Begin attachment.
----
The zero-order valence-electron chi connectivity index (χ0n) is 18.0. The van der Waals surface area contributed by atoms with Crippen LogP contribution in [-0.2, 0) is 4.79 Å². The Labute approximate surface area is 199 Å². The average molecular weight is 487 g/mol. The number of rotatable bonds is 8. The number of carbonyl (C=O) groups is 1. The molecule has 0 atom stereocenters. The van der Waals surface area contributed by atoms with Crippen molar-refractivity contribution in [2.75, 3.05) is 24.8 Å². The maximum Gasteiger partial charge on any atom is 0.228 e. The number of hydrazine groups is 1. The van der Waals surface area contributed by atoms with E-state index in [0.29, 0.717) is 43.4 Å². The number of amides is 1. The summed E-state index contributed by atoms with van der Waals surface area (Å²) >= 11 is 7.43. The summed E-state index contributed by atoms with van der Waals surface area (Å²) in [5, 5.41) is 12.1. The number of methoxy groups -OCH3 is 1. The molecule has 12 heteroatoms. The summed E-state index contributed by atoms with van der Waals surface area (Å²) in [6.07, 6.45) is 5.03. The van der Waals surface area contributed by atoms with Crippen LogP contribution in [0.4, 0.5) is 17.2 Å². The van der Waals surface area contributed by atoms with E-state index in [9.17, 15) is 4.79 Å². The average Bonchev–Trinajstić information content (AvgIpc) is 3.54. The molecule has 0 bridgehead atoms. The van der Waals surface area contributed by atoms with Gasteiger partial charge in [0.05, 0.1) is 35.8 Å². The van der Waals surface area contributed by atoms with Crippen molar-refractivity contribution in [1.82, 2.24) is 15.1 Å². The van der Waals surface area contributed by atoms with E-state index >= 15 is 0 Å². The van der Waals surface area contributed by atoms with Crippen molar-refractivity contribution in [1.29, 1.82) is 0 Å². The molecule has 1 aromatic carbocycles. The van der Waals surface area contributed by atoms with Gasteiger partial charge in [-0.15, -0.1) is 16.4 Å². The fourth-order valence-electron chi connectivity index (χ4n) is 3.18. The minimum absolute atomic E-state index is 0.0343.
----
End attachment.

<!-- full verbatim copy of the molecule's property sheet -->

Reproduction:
The zero-order valence-electron chi connectivity index (χ0n) is 18.0. The van der Waals surface area contributed by atoms with Crippen LogP contribution in [-0.2, 0) is 4.79 Å². The Labute approximate surface area is 199 Å². The average molecular weight is 487 g/mol. The number of rotatable bonds is 8. The number of carbonyl (C=O) groups is 1. The molecule has 0 atom stereocenters. The van der Waals surface area contributed by atoms with Crippen molar-refractivity contribution in [2.75, 3.05) is 24.8 Å². The maximum Gasteiger partial charge on any atom is 0.228 e. The number of hydrazine groups is 1. The van der Waals surface area contributed by atoms with E-state index in [0.29, 0.717) is 43.4 Å². The number of amides is 1. The summed E-state index contributed by atoms with van der Waals surface area (Å²) >= 11 is 7.43. The summed E-state index contributed by atoms with van der Waals surface area (Å²) in [5, 5.41) is 12.1. The number of methoxy groups -OCH3 is 1. The molecule has 12 heteroatoms. The summed E-state index contributed by atoms with van der Waals surface area (Å²) in [6.07, 6.45) is 5.03. The van der Waals surface area contributed by atoms with Crippen LogP contribution in [0.4, 0.5) is 17.2 Å². The van der Waals surface area contributed by atoms with E-state index in [9.17, 15) is 4.79 Å². The average Bonchev–Trinajstić information content (AvgIpc) is 3.54. The molecule has 0 bridgehead atoms. The van der Waals surface area contributed by atoms with Gasteiger partial charge in [0.05, 0.1) is 35.8 Å². The van der Waals surface area contributed by atoms with Crippen molar-refractivity contribution in [1.82, 2.24) is 15.1 Å². The van der Waals surface area contributed by atoms with E-state index >= 15 is 0 Å². The van der Waals surface area contributed by atoms with Crippen molar-refractivity contribution in [1.29, 1.82) is 0 Å². The molecule has 1 aromatic carbocycles. The van der Waals surface area contributed by atoms with Gasteiger partial charge in [-0.15, -0.1) is 16.4 Å². The fourth-order valence-electron chi connectivity index (χ4n) is 3.18. The minimum absolute atomic E-state index is 0.0343.